race’ by understanding the ‘whole man’. 10 This example suggests an undercurrent of racial and colonial
anxiety in the entire holistic tendency – a sense that France might not be able to
maintain its empire if it did not make use of all available tools to maximise the physical
and mental quality of its white population.
Freudian psychoanalysis had some natural affinities with these holistic
approaches, and indeed helped to inform them. Freud’s writings suggested that the
whole of a person’s history and the entirety of their
as missing links or ‘monkey-men’ compelled the public to
question whether such entities could be considered fully human. One of the
more famous of these ‘wild-men’ had a ‘keeper’ and was exhibited in a cage for
much of his career. While he actually hailed from New Jersey, he was said to
have been found by a group of African explorers, who ‘came upon a group of
this race that had never before been seen’. According to Robert Bogdan, this
mysterious tribe was advertised as having been found ‘in a “perfectly nude
state”’, and moved ‘through the trees and their
generations of nurses took advantage of the opportunities presented by the presence of new healing spaces to improve themselves, and so did the later generations of nurses. The fact that the government opened nursing to African women due to structural changes in Rhodesia in the 1940s did not mean that African women were not able to imagine the possibilities offered by the nursing profession. I highlight that in an environment that limited women’s opportunities because of their gender and race, African women used nursing as a ladder to secure a better life for themselves and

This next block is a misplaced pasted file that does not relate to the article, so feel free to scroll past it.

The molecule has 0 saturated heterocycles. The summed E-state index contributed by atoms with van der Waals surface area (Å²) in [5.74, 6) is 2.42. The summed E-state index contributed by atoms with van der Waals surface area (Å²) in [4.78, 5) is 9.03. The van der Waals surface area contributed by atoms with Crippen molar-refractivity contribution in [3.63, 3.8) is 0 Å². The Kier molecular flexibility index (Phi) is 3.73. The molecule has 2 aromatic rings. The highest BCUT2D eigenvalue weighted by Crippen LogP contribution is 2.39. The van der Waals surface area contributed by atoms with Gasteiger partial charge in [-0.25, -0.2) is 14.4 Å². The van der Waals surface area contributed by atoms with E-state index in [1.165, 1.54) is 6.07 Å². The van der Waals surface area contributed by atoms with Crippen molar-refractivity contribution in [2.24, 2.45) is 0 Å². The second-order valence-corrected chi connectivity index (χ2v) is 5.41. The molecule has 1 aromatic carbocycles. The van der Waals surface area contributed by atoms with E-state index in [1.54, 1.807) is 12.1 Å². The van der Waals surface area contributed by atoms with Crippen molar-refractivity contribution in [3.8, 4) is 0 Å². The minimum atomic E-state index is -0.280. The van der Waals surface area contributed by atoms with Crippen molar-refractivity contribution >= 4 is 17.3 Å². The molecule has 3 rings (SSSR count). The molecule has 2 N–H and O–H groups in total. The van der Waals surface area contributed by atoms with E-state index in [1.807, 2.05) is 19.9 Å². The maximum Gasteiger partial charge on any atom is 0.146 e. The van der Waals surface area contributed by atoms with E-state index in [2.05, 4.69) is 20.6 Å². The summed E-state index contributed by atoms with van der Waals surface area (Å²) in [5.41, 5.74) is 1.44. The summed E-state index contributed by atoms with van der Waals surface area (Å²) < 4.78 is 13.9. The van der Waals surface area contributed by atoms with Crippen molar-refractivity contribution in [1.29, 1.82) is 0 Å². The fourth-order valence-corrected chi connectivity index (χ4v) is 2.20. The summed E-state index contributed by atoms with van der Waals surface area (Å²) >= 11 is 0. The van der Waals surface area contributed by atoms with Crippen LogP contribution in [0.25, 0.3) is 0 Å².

cocoa-butter soluble pessary and Lambert’s ‘Pro-Race’ cervical cap; these goods were frequently imitated and imitators were most commonly the growing number of disreputable ‘surgical’ or ‘rubber’ stores that sought to profit from existing demand.
In focusing on the importance of intellectual property before ‘Durex’, this chapter draws attention to the tensions between the traditional and the modern in this period – Rendell’s ‘Wife’s Friend’, first manufactured in 1885, had long been established by the interwar period, while Lambert’s ‘Pro-Race’ cervical cap was
reliable and trusted measurements.
In the following section, ‘Defining disease’, I begin by outlining the main arguments relevant to philosophical attempts to define disease – naturalism and normativism. I bring sustained attention to the reference class problem in the section titled ‘By no means average: the reference class problem’ and explore the ways in which ‘correcting’ for attributes like sex, class and race (or not) impacts on the measurement of normalcy. In relation to the scholarship on reference classes, I discuss whether disability could ever be considered
Confronting the legacies of empire, disability and the
disabled people in contemporary Australia as being one of ‘apartheid’, not least due to the elements of social segregation, political isolation and economic marginalisation at stake.
A similar tactic has been to deploy the language of race – intimately bound up, as race is, with processes of colonialism and imperialism – to suggest the way in which disabled people have been, and continue to be, stigmatised. Leonard Kreigal most famously made this case when he discussed ‘the cripple as Negro’ in British and American